Date of this Version
ACS Appl Mater Interfaces. 2018 July 05; 10(26): 21825–21835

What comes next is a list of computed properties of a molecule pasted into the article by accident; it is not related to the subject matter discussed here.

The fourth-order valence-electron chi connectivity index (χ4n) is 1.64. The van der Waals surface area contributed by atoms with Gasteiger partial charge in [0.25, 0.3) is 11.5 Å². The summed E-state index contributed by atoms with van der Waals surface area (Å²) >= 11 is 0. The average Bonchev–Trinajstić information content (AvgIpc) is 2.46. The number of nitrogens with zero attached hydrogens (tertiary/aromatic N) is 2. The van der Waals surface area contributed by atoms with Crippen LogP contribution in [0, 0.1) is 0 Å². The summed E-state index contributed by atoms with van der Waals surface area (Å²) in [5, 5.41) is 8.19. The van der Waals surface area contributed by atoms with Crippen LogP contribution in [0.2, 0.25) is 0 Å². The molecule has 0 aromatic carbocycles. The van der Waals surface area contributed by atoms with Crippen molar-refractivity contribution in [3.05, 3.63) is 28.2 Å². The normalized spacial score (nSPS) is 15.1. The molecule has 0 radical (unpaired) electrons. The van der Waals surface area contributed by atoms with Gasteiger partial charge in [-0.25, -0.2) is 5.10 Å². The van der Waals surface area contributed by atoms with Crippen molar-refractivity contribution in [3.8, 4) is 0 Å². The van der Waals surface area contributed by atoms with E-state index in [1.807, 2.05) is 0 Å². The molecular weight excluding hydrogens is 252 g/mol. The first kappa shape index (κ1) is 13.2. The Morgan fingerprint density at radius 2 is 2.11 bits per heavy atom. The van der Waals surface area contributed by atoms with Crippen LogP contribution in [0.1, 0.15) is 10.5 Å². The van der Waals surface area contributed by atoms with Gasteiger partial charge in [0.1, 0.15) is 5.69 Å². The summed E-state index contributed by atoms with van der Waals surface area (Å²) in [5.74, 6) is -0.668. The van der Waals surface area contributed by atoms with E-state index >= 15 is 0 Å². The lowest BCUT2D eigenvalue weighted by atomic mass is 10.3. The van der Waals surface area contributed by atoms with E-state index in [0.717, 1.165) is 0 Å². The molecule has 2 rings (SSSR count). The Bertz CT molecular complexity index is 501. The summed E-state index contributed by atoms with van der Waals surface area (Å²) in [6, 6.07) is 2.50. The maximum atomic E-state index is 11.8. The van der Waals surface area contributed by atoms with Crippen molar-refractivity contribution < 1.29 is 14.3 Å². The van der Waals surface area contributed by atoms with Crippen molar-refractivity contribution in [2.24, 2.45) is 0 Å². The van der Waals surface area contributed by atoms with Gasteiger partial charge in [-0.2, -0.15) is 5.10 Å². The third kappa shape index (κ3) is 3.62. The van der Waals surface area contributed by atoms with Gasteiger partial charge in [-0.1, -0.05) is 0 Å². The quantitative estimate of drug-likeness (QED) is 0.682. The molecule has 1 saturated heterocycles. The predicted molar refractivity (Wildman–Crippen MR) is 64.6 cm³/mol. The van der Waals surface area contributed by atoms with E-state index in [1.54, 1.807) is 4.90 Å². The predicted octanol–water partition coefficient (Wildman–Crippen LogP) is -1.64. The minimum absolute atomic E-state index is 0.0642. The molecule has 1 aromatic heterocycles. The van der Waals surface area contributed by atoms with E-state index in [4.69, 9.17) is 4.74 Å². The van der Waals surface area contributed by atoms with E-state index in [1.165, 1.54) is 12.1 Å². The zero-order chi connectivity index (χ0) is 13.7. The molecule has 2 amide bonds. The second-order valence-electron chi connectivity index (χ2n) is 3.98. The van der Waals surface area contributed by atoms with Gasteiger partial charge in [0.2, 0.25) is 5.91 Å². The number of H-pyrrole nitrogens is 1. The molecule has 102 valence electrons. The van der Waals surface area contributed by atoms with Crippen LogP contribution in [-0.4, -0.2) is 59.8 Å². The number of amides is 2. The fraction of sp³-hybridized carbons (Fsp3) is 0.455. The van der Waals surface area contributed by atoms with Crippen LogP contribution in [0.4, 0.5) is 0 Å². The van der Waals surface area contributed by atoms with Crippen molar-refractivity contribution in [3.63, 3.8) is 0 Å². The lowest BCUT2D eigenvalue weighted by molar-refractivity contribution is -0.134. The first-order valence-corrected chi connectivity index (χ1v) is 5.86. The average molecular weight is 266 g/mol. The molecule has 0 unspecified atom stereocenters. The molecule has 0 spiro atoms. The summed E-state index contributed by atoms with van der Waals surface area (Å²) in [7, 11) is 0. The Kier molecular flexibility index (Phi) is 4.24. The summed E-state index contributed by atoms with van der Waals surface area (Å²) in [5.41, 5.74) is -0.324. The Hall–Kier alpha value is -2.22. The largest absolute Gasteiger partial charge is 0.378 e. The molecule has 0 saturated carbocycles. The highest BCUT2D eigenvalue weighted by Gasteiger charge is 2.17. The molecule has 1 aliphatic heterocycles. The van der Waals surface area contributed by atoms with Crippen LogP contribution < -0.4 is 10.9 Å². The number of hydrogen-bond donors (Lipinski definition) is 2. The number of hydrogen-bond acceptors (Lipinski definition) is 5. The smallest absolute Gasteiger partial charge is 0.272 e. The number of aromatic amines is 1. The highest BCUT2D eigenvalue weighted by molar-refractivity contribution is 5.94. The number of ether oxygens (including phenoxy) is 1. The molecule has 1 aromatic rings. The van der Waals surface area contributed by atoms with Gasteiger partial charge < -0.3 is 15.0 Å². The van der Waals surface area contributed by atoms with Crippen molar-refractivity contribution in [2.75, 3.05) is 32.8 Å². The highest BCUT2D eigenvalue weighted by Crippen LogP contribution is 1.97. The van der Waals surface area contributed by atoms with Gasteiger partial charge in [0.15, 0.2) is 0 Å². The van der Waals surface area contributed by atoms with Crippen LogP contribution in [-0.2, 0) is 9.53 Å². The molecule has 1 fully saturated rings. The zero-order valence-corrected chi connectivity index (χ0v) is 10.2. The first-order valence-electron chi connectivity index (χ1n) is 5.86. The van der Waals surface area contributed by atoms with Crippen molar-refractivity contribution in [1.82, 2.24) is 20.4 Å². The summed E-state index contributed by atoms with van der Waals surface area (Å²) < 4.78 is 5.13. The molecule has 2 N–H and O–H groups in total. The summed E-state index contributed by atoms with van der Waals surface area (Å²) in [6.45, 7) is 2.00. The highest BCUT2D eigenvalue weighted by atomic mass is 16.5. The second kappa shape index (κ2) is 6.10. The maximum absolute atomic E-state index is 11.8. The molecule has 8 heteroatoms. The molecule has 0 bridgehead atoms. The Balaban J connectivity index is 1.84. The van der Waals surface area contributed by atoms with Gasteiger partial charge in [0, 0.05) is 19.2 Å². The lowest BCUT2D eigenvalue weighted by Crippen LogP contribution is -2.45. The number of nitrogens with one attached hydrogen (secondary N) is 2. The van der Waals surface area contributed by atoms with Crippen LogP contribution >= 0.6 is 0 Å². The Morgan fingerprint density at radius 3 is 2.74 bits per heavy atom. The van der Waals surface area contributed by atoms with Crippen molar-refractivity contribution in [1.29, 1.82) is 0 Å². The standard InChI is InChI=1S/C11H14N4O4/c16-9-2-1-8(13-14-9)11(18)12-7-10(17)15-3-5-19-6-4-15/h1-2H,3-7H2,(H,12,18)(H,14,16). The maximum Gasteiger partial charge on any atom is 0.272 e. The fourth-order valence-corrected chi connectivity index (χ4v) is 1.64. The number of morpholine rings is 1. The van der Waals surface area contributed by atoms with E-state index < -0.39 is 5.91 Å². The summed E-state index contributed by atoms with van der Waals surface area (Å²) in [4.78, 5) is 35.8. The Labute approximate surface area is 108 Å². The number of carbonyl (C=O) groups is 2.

The blood–brain barrier (BBB) is an active and complex diffusion barrier that separates the circulating blood from the brain and extracellular fluid, regulates nutrient transportation, and provides protection against various toxic compounds and pathogens. Creating an in vitro microphysiological BBB system, particularly with relevant human cell types, will significantly facilitate the research of neuropharmaceutical drug delivery, screening, and transport, as well as improve our understanding of pathologies that are due to BBB damage. Currently, most of the in vitro BBB models are generated by culturing rodent astrocytes and endothelial cells, using commercially available transwell membranes. Those membranes are made of plastic biopolymers that are nonbiodegradable, porous, and stiff. In addition, distinct from rodent astrocytes, human astrocytes possess unique cell complexity and physiology, which are among the few characteristics that differentiate human brains from rodent brains. In this study, we established a novel human BBB microphysiologocal system, consisting of a three-dimensionally printed holder with a electrospun poly(lactic-co-glycolic) acid (PLGA) nanofibrous mesh, a bilayer coculture of human astrocytes, and endothelial cells, derived from human induced pluripotent stem cells (hiPSCs), on the electrospun PLGA mesh. This human BBB model achieved significant barrier integrity with tight junction protein expression, an effective permeability to sodium fluorescein, and higher transendothelial electrical resistance (TEER) comparing to electrospun mesh-based counterparts. Moreover, the coculture of hiPSC-derived astrocytes and endothielial cells promoted the tight junction protein expression and the TEER value. We further verified the barrier functions of our BBB model with antibrain tumor drugs (paclitaxel and bortezomib) and a neurotoxic peptide (amyloid β 1–42). The human microphysiological system generated in this study will potentially provide a new, powerful tool for research on human BBB physiology and pathology.